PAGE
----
A mixture of news items, future events, sales pitches, comments and whimsies, including dealing with paedophiles, things to do this summer, honours, sign language, children’s mental health, CRB checks, tantrums, emergency admissions and black role models.
Here we go again. The Home Secretary has sent his Minister, Gerry Sutcliffe MP, to America to see what the impact of Megan’s Law has been. Care will need to be taken in transferring any of the lessons learnt from the United States to Britain, as the cultures differ.
Ideally, all major social problems should be shared openly with the community, whose members should deal with them calmly and rationally. It was on this basis that two children who murdered another in Norway were re-integrated into their school after a fairly short break. But in Britain, the two boys who killed Jamie Bolger had to be locked up in secure units and returned to the community under false names. Unhappily, we have a strong vigilante streak in our culture which, when coupled with poor spelling ability, has been sufficient for a paediatrician’s home to be attacked.
The News of the World may believe that they are on a moral crusade in wanting to out paedophiles, but the people who are roused to action by their campaigning are not capable of distinguishing between types of offender or levels of offence. Sexual offending against children is a complex field. At one end of the spectrum there are serious serial paedophiles who want to gratify themselves regardless of the impact on the children they abuse, and at the other there are family members who are loved by their victims despite the abuse. They need different responses.
We have serious doubts as the viability of implementing Megan’s Law. Would it cover all offenders, or would it exclude those who have only abused family members? Would the offenders have to be restricted to the area where people have been notified about them, as they might offend elsewhere? Would their offences ever be deemed spent, even if their record related to adolescent behaviour? How would we stop vigilante action? How would we trace offenders who had gone under ground?
As alternatives to Megan’s Law, it would be possible to provide agencies with sufficient resources to monitor paedophiles more closely, and to focus efforts on ensuring that existing services function effectively, rather than set up a whole new system. With modern technology it would take little effort to identify areas where hostels could be sited away from children, for example on trading estates. Local authorities could be required to plan, so that every community has a range of accommodation to house offenders with appropriate levels of supervision, to avoid grouping large numbers of offenders together. Supervision under licence could be extended for as long as people judge that the offenders present a risk. Circles of support could be developed to support and monitor offenders in the community. All these measures could have a real impact, as some of them demonstrably do.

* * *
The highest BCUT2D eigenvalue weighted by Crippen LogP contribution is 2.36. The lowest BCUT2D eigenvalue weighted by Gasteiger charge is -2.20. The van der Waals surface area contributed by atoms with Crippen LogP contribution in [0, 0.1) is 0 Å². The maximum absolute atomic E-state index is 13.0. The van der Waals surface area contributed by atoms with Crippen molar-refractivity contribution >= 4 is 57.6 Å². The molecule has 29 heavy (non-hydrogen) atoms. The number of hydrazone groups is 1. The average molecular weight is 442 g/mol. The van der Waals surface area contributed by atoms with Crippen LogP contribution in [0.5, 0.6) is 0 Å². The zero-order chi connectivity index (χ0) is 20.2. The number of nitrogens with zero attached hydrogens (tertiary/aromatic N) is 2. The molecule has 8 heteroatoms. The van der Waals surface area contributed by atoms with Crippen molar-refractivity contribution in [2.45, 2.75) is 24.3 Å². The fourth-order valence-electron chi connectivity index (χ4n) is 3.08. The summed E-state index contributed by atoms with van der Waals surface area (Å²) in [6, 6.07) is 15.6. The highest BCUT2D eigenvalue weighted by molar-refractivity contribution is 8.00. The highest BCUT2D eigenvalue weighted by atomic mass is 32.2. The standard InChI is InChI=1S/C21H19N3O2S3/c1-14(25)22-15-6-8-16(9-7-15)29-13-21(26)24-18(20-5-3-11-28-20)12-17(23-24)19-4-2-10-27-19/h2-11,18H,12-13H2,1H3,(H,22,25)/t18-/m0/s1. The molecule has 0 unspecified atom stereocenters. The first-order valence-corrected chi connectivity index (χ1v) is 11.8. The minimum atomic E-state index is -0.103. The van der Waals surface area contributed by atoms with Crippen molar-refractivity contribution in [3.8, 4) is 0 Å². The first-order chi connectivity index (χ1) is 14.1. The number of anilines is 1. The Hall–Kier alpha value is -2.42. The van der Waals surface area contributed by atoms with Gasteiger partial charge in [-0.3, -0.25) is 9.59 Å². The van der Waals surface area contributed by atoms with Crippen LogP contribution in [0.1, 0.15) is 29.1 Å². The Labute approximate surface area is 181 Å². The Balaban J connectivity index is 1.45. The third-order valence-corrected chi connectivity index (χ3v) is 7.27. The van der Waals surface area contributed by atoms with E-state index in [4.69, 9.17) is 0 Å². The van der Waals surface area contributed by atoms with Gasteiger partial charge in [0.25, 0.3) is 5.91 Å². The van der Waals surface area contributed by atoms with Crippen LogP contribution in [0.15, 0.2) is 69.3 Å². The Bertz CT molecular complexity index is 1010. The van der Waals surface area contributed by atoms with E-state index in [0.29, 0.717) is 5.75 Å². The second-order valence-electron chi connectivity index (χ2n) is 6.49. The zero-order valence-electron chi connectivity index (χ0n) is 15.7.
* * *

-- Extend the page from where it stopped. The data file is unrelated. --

We hope that the Home Secretary goes for the long-term solution, with all the slog of daily supervision which is entailed, rather than the quick fix that would keep the News of the World happy.
Things to Do This Summer
We get a lot of emails advertising activities for children. We have no idea whether they are the bees’ knees or howling spoofs, but if you are looking for something for your children to do this summer, what about these?
* Footie Chick, a brand of soccer clothing for girls, has launched two summer schools for girls to play football. The camps are open to girls, aged 10 to 19 years. For more information about the camps and to register details, please call 0845 009 0933 or look at the company website www.letmeplay.co.uk.
* As one of a number of family-oriented activities, the Barbican is running a day entitled Mostly Mozart ; the Big Sing for Families at 10.00 a.m. on 8 July for whole families to come together and learn to sing Mozart. For more details about this and other events, go to www.barbican.org.uk .
* The American Museum in Britain (which is set in beautiful countryside near Bath) is running a series of children’s events on Thursday afternoons from 27 July, including native American puppets, flying toys, circus clown mobiles and climbing jacks. On the evening of 12 August Chapterhouse Theatre Company will present Goldilocks and the Three Bears. Children are invited to bring their own. Tickets from Theatre Royal Bath (01225 448844), Bath Festival Box Office (01225 463362) . Bears enter free.
* Sheffield City Council are organising a Children’s Festival and they are looking for a camel which they can use for the exhibition. The camel would be needed between 1 – 26 July and event organisers would return it to its owner safe and sound. If a member of the public or organisation has a toy or statue of a camel, which is at least 4ft tall, then please contact Pauline Eveleigh on 0114 2814050 or email [email protected].
Sheffield Children’s Festival is a major annual event in Sheffield’s civic, cultural and educational calendar. The Festival transforms Sheffield into a giant stage and art gallery from 17 June to 22 July and is unique because the youngsters themselves produce all the work. The five-week Festival provides over 22,500 children and young people in Sheffield with the opportunity to develop their creativity in learning and to take part in cultural activities. The children also have the chance to showcase their performances and/or artwork in a number of venues including the Winter Garden, the Workstation, the Crucible Theatre and the Merlin Theatre. For more information, see www.sheffield.gov.uk/childrensfestival.